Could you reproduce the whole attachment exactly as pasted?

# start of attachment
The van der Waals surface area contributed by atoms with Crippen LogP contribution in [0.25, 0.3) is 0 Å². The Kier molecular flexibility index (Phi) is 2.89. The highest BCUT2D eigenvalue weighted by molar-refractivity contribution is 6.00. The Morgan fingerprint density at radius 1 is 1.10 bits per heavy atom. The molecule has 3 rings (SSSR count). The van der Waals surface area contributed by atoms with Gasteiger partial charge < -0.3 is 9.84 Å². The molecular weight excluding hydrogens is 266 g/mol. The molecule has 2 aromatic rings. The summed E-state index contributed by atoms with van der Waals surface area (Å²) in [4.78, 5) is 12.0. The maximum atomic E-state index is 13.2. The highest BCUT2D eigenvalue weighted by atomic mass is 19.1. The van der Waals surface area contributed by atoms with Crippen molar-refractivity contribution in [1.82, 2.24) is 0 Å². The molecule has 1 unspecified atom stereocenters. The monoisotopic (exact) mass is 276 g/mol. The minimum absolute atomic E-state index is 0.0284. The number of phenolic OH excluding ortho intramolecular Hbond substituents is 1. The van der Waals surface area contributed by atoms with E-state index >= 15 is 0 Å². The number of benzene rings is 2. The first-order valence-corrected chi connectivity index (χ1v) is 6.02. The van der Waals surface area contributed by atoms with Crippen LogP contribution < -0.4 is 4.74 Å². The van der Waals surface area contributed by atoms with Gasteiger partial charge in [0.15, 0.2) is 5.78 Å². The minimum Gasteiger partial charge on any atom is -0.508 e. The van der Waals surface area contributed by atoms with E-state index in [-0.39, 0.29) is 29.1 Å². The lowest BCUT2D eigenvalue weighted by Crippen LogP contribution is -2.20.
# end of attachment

The van der Waals surface area contributed by atoms with Crippen LogP contribution in [0.25, 0.3) is 0 Å². The Kier molecular flexibility index (Phi) is 2.89. The highest BCUT2D eigenvalue weighted by molar-refractivity contribution is 6.00. The Morgan fingerprint density at radius 1 is 1.10 bits per heavy atom. The molecule has 3 rings (SSSR count). The van der Waals surface area contributed by atoms with Gasteiger partial charge < -0.3 is 9.84 Å². The molecular weight excluding hydrogens is 266 g/mol. The molecule has 2 aromatic rings. The summed E-state index contributed by atoms with van der Waals surface area (Å²) in [4.78, 5) is 12.0. The maximum atomic E-state index is 13.2. The highest BCUT2D eigenvalue weighted by atomic mass is 19.1. The van der Waals surface area contributed by atoms with Crippen molar-refractivity contribution in [1.82, 2.24) is 0 Å². The molecule has 1 unspecified atom stereocenters. The monoisotopic (exact) mass is 276 g/mol. The minimum absolute atomic E-state index is 0.0284. The number of phenolic OH excluding ortho intramolecular Hbond substituents is 1. The van der Waals surface area contributed by atoms with E-state index >= 15 is 0 Å². The number of benzene rings is 2. The first-order valence-corrected chi connectivity index (χ1v) is 6.02. The van der Waals surface area contributed by atoms with Crippen LogP contribution < -0.4 is 4.74 Å². The van der Waals surface area contributed by atoms with Gasteiger partial charge in [0.15, 0.2) is 5.78 Å². The minimum Gasteiger partial charge on any atom is -0.508 e. The van der Waals surface area contributed by atoms with E-state index in [-0.39, 0.29) is 29.1 Å². The lowest BCUT2D eigenvalue weighted by Crippen LogP contribution is -2.20.